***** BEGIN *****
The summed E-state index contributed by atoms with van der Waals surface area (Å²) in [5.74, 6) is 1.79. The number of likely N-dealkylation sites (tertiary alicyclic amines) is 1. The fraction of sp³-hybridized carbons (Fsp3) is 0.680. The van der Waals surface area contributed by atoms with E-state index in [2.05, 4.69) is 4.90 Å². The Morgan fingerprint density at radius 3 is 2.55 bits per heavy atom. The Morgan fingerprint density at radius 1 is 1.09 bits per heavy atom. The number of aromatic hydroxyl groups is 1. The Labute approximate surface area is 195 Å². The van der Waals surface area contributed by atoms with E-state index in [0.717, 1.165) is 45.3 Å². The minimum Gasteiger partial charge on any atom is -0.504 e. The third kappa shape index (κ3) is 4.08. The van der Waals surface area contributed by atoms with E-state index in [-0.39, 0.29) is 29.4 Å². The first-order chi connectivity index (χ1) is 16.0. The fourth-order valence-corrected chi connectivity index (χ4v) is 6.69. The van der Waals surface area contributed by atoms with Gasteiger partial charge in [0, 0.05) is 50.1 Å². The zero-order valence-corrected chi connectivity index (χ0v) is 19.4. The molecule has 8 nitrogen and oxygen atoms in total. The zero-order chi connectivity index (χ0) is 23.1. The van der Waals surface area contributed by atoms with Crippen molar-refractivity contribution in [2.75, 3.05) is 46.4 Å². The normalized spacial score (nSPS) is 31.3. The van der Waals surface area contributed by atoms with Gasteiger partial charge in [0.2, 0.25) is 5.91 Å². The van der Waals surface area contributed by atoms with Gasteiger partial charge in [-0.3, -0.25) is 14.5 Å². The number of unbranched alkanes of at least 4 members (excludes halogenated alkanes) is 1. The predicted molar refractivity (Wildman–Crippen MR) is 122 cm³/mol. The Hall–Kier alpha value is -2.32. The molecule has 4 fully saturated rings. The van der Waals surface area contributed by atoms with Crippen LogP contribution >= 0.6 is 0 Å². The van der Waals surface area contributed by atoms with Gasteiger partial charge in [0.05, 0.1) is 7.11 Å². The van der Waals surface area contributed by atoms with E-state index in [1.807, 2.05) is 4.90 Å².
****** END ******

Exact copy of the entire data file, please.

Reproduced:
The summed E-state index contributed by atoms with van der Waals surface area (Å²) in [5.74, 6) is 1.79. The number of likely N-dealkylation sites (tertiary alicyclic amines) is 1. The fraction of sp³-hybridized carbons (Fsp3) is 0.680. The van der Waals surface area contributed by atoms with E-state index in [2.05, 4.69) is 4.90 Å². The Morgan fingerprint density at radius 3 is 2.55 bits per heavy atom. The Morgan fingerprint density at radius 1 is 1.09 bits per heavy atom. The number of aromatic hydroxyl groups is 1. The Labute approximate surface area is 195 Å². The van der Waals surface area contributed by atoms with E-state index in [0.717, 1.165) is 45.3 Å². The minimum Gasteiger partial charge on any atom is -0.504 e. The third kappa shape index (κ3) is 4.08. The van der Waals surface area contributed by atoms with E-state index in [-0.39, 0.29) is 29.4 Å². The first-order chi connectivity index (χ1) is 16.0. The fourth-order valence-corrected chi connectivity index (χ4v) is 6.69. The van der Waals surface area contributed by atoms with Gasteiger partial charge in [0, 0.05) is 50.1 Å². The zero-order valence-corrected chi connectivity index (χ0v) is 19.4. The molecule has 8 nitrogen and oxygen atoms in total. The zero-order chi connectivity index (χ0) is 23.1. The van der Waals surface area contributed by atoms with Crippen molar-refractivity contribution in [2.75, 3.05) is 46.4 Å². The normalized spacial score (nSPS) is 31.3. The van der Waals surface area contributed by atoms with Gasteiger partial charge in [0.2, 0.25) is 5.91 Å². The van der Waals surface area contributed by atoms with Gasteiger partial charge in [-0.3, -0.25) is 14.5 Å². The number of unbranched alkanes of at least 4 members (excludes halogenated alkanes) is 1. The predicted molar refractivity (Wildman–Crippen MR) is 122 cm³/mol. The Hall–Kier alpha value is -2.32. The molecule has 4 fully saturated rings. The van der Waals surface area contributed by atoms with Crippen LogP contribution >= 0.6 is 0 Å². The van der Waals surface area contributed by atoms with Gasteiger partial charge in [0.05, 0.1) is 7.11 Å². The van der Waals surface area contributed by atoms with E-state index in [1.807, 2.05) is 4.90 Å².